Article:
Talk a little bit about your entrepreneurial journey. Did you know you wanted to be a business owner from the beginning? Are you an accidental entrepreneur? How did that really get started?

Gillian:  I’d make a very bad employee. I think people knew that when I was three or four. I don’t take direction well, and I don’t suffer fools easily. So that doesn’t make for real good middle management. But I fell into entrepreneurship, I guess, backassward and I did so because my husband was a Boeing employee. That’s not a culture where you sing kumbaya, you fail fast and fail often. It’s a very rigid corporate culture, and it must be.

I’ll share a little story about why. There was a very famous speech by the president of Boeing Commercial to the entire commercial portion of the company at an event that celebrated one of their anniversaries, I don’t know, 75th or 80th or something like that. He said, “If we aspire to the same level of perfection of performance as Federal Express, 99.97% perfection of delivery of our product, we will kill only one million people per year. Go make airplanes.” So fail, fail fast, fail often? Not going to happen. A rigid and militaristic society? Absolutely.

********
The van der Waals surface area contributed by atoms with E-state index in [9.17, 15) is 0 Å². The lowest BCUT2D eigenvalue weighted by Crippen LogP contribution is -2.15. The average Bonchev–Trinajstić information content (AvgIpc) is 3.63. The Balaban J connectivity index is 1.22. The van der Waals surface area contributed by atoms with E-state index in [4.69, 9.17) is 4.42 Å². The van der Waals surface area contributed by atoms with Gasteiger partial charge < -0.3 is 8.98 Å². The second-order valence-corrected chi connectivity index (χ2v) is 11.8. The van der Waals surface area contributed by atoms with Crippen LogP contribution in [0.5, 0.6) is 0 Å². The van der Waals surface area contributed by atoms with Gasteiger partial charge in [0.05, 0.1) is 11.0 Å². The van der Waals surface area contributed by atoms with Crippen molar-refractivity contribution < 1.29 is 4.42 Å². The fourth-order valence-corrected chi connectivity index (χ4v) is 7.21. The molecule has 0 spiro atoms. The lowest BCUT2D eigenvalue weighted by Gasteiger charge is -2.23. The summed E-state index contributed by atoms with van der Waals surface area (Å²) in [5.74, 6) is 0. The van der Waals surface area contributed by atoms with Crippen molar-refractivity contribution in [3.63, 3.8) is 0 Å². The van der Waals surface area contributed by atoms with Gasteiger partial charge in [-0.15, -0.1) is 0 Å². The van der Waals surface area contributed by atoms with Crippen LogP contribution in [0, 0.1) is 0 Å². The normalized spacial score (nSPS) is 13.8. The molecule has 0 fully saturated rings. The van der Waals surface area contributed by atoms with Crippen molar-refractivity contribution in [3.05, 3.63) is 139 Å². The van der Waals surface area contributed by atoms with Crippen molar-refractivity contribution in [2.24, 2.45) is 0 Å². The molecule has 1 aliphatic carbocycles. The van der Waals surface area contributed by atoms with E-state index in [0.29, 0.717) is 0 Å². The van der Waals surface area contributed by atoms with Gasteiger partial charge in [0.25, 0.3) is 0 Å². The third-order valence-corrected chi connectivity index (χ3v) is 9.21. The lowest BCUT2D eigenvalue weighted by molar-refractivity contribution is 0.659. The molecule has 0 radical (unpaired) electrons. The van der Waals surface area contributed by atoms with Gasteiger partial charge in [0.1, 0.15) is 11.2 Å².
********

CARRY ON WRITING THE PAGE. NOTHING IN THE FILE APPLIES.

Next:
But that meant that one of us had to be loosey goosey and flip around, and the other one had to put one foot in front of the other and go do their thing. So I raised three children under my desk. I was glorified unemployed, but when you say, “Bye bye,” on the telephone, it’s time for you to talk to something over three years old. So I went to work, and that’s what I did.